linseed in flower

linseed in flower

The linseed plants can grow up to a metre tall but height is normally controlled to about 50cm.  Linseed produces very pretty, light blue flowers.


December 31, 2009

This is the start of a long story that will cause consternation to some farmers but bring a smile to the face of others.  It is a salutary lesson on how to keep a new daughter -in -  law  happy.

So, the story begins.  The farm has traditionally been a fattening unit.  Cattle are bought in either as young calves or animals that required fattening (stores).  They often come in batches of 20 -40 at a time. Sometimes the dealer buys fantastic looking stock that has been hand reared and are easy to handle. On other occasions the stock have been bought from the back of beyond and they are so and sos to get through the crush for injecting and weighing, or cause chaos when moving down the lane to a fresh field of grass.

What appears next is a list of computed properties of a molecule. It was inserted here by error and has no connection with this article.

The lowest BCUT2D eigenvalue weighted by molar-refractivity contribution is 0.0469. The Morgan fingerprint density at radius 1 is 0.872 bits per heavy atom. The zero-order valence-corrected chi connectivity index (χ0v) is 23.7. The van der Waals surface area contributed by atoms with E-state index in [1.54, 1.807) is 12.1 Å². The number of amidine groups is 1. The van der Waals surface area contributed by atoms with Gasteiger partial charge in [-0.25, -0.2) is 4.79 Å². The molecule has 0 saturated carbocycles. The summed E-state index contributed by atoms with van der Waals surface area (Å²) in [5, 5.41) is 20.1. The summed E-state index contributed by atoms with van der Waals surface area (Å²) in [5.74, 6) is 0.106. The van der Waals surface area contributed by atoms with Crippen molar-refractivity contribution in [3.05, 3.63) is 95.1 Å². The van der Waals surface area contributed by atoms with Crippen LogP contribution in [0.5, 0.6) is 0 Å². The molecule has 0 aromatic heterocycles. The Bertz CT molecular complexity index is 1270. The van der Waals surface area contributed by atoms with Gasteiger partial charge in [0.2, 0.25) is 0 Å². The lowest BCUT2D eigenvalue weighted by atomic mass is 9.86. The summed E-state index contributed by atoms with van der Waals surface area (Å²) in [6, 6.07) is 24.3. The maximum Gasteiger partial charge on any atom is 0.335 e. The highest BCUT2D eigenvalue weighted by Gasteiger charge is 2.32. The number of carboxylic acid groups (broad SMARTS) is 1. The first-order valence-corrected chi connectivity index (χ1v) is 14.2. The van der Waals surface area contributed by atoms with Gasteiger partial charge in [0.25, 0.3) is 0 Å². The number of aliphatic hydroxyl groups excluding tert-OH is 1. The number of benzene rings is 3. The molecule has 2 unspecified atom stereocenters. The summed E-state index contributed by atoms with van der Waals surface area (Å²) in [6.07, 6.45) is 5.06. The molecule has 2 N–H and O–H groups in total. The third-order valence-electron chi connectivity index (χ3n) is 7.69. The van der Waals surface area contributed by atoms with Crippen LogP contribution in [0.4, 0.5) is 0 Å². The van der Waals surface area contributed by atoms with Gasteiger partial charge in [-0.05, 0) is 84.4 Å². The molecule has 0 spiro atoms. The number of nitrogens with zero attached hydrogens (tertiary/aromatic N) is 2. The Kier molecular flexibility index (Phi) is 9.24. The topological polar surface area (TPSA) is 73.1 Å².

Calf with mother on left (437 tag in her ear)

437 – or Henrietta as she later became known, was not an animal that had been hand reared, she came in a batch of 40 skitty Limousin cross steers and heifers.  They were moved to the far end of the farm into a field called Summer Meadow, it was the Summer of 2005.  Richard was on his morning routine check around the farm checking the cattle and he had to do a double take because he found a new born calf in the field of wild limousins.  This was unexpected news because the farm did not run a suckler herd and all of the cattle were destined for the beef  trade. In addition, the heifers were only about 15 months old and therefore if they had given birth, this meant they had been served by a bull at the age of 9 months which is not good practice nor beneficial to the heifer.